Four days at the Edinburgh Fringe: Part one

It never matters where my final destination in the capital city is, every time I arrive in Edinburgh Waverley railway station I have to exit by the steps onto Princes Street so that I can see the Scott Monument, which is not only one of my favourite landmarks anywhere but is also, as far as I am concerned, the best monument dedicated to Sir Walter Scott.

During the month of August in particular, when Edinburgh is host to one of the world’s largest arts festivals, I am almost immediately filled with a tremendous sense of regret over my decision to take the long and unnecessary detour by the Royal Mile, rather than walking out onto Market Street where my hostel accommodation is located directly across the road from the station.  This was the case yesterday, when I found myself trapped behind an endless stream of slow walking pedestrians – the sort of people whose pace would make a tortoise retreat into its shell out of shame – who inexplicably stop to a standstill on the middle of bridges or suddenly change direction to walk straight across your path. My internal monologue was seething, and I couldn’t be sure if I was more annoyed with them or with myself.

The journey from Glasgow into Edinburgh had already soured my mood when the elderly man sitting opposite me and to my left had fallen asleep practically as soon as the train had left Queen Street.  This was a particularly large man and he had the appearance of a novelty-sized helium balloon from a children’s birthday party which had been caught up in a strong breeze and carried onto the seat opposite me on the train, having deflated just enough air so that it had flopped neatly into the seat.  He was asleep the entire way across the country, and when the train was approaching Haymarket station and he had still not stirred, not even for the ticket inspector, I was becoming anxious that it would be my responsibility to waken him.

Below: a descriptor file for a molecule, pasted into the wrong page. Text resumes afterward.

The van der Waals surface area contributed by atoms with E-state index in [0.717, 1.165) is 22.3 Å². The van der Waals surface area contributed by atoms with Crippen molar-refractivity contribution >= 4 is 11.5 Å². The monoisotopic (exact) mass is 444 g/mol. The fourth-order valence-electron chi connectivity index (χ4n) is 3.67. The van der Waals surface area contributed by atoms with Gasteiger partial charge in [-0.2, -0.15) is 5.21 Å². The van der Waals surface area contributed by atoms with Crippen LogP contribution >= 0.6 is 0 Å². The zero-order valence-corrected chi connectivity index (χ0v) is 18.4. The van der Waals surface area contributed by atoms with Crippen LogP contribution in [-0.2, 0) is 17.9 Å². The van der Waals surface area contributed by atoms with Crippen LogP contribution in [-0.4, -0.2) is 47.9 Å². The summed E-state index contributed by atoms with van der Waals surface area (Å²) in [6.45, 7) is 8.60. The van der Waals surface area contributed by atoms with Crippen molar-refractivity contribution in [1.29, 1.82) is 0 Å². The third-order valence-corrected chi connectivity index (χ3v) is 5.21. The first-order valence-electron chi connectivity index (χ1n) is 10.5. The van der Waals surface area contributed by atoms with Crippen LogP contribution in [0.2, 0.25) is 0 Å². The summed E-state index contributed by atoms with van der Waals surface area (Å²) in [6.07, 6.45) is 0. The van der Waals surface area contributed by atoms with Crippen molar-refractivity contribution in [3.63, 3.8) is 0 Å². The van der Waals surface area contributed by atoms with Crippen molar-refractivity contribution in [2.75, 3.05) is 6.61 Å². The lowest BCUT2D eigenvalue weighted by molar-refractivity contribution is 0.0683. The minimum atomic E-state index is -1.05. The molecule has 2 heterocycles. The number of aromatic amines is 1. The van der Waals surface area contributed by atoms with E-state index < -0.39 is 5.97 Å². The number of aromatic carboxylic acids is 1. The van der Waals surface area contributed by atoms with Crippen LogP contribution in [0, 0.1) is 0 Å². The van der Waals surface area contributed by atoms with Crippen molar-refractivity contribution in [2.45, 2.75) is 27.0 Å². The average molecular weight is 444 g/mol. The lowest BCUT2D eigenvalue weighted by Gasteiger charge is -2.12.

I was beginning to visualise how I would attract this much older and much larger man’s attention without startling him so much as to cause a cardiac event.  Would a gentle hand on his shoulder be enough to do the job when there was so much of him? What if it wasn’t and I went on to strike him so hard that he awoke in a furious mood and I had an angry mob of commuters baying for my blood, accusing me of assaulting a pensioner and a war veteran?  Then I thought about what I might say to this man if I was able to waken him and he was sitting there in his seat looking up at me, dazed and confused and sleepy. I have always wanted to use the phrase “it’s the end of the line” but have never had reason to do so, because there are so few instances where it can be applied without sounding silly.  This was the perfect scenario to use that line, though, and I suddenly found myself feeling excited and hoping – almost willing – that the pensioner would stay asleep just a little while longer so that I could tap him on his shoulder. “We’ve reached the end of the line, bud.”